A ‘rainbow coalition’: too much to hope for?

As I settled down to work yesterday with PMQs in my ear, I caught the split screen fronting the BBC news channel website: half the screen was dedicated to the House of Commons and the other half to the predominantly peaceful G20 protests. As I listened to David Cameron rolling out the one-liners and generally slagging off Gordon Brown as much as possible without making a meaningful point, it occurred to me that the politicians could learn a lot from the protesters.

Every time I think about it I’m astounded at the way this crisis has provoked not only anger, but unity. Not just in fury against the financial sector, but through the G20 protests and actually, through the G20 summit itself. Some of the most ideologically disparate world leaders have come together in London in an effort to find a way out of the economic mire, but it has also become a platform for discussion of some of the most divisive issues. Today America and Russia held talks about reducing their nuclear arsenals by a third and President Obama accepted an invitation to China. These are encouraging steps towards breaching some serious divides.  Admittedly the election of Barack himself has been instrumental in these developments but one can’t help marvelling at the confluence of events that have facilitated his efforts.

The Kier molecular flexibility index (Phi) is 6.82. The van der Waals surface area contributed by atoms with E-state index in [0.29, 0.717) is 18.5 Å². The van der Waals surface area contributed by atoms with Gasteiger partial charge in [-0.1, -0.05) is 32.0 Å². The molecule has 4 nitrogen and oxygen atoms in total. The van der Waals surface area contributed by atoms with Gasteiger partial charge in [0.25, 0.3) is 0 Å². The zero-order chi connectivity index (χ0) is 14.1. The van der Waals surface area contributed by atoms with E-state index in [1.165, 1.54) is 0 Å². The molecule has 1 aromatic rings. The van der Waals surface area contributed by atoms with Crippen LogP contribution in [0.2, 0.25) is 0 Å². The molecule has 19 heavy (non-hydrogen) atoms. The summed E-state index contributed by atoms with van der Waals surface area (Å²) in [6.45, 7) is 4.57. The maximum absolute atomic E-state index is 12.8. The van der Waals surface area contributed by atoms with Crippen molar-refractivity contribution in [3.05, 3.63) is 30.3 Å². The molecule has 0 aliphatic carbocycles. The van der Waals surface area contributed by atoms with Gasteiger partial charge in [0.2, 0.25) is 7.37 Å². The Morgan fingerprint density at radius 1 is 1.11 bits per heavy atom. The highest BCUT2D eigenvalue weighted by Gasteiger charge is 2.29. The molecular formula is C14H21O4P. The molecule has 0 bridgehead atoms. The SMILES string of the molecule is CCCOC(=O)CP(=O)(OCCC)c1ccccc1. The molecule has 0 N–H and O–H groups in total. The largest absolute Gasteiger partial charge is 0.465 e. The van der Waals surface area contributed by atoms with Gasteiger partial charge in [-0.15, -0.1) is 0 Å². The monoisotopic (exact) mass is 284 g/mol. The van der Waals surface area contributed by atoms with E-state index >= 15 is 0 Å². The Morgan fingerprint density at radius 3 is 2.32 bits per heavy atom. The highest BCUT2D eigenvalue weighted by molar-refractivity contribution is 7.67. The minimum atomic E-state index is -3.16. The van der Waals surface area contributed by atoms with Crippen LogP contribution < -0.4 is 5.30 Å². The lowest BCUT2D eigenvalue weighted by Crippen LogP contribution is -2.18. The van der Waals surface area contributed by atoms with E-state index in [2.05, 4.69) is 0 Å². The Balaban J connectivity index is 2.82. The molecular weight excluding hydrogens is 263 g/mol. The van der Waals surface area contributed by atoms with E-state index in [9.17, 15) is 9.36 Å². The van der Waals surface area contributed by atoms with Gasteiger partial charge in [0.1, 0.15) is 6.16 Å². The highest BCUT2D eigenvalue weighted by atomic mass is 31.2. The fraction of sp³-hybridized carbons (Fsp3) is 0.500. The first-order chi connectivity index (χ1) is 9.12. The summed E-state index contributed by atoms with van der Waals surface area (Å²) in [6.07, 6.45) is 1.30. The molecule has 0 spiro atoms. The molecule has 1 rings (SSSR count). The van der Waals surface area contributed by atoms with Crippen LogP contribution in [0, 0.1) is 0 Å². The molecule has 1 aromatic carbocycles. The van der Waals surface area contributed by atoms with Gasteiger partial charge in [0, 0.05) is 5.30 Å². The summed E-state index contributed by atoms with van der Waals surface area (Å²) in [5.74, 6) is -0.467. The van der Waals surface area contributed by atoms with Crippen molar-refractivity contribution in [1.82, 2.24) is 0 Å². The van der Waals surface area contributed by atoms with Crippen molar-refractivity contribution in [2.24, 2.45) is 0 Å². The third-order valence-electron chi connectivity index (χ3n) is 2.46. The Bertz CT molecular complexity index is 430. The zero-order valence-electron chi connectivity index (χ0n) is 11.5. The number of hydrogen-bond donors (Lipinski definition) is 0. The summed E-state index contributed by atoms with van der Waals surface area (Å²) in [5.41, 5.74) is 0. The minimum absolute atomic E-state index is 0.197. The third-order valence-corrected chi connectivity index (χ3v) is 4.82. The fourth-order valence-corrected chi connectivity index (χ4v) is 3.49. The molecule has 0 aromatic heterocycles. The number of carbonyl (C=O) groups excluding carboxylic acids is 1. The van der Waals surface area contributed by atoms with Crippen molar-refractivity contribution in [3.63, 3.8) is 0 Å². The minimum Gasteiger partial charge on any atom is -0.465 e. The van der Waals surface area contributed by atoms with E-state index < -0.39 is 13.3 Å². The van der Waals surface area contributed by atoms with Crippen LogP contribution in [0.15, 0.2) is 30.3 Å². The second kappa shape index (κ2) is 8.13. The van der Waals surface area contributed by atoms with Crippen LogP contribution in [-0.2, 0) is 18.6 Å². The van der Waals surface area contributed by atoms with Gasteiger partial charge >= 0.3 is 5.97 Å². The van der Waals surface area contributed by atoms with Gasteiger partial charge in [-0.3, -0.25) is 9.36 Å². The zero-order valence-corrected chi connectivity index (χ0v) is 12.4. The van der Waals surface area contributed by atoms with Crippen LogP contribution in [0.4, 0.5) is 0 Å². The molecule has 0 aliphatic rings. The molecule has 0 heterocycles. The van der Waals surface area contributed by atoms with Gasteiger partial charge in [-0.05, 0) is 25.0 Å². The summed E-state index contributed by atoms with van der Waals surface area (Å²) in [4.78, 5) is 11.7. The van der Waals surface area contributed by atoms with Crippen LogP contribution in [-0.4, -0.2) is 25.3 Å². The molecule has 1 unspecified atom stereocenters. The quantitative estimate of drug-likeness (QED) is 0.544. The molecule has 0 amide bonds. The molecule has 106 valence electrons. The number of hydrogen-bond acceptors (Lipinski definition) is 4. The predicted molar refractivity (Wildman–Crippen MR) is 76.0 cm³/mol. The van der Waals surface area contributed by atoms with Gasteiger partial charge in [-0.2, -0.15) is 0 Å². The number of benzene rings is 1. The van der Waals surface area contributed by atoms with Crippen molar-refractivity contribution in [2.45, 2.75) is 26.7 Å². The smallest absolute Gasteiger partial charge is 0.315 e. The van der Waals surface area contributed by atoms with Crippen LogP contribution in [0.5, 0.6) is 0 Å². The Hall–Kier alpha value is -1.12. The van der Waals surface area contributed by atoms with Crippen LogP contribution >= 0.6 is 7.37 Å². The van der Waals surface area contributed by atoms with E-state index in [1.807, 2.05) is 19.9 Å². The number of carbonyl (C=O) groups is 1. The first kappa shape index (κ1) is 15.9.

Yesterday, campaigners from more than 80 organisations marched under one banner. China invited America to visit. Yet our politicians remain as entrenched in their party lines as ever. They can’t seem to see past the latest polls and their own re-election. 

The world has been knocked for six by this crisis and there seems to be a growing concensus that the only way to survive it will be by helping each other to rebuild and to move forward in unison. Why then are our politicians still fettered by this uncompromising ‘party loyalty’? The world has changed irrevocably over the last year. Surely, if there is ever a time to move from dogma to pragmatism, to come together for intelligent discussion rather than zingers and to lay the  foundations of progress in mutual respect, it is now.

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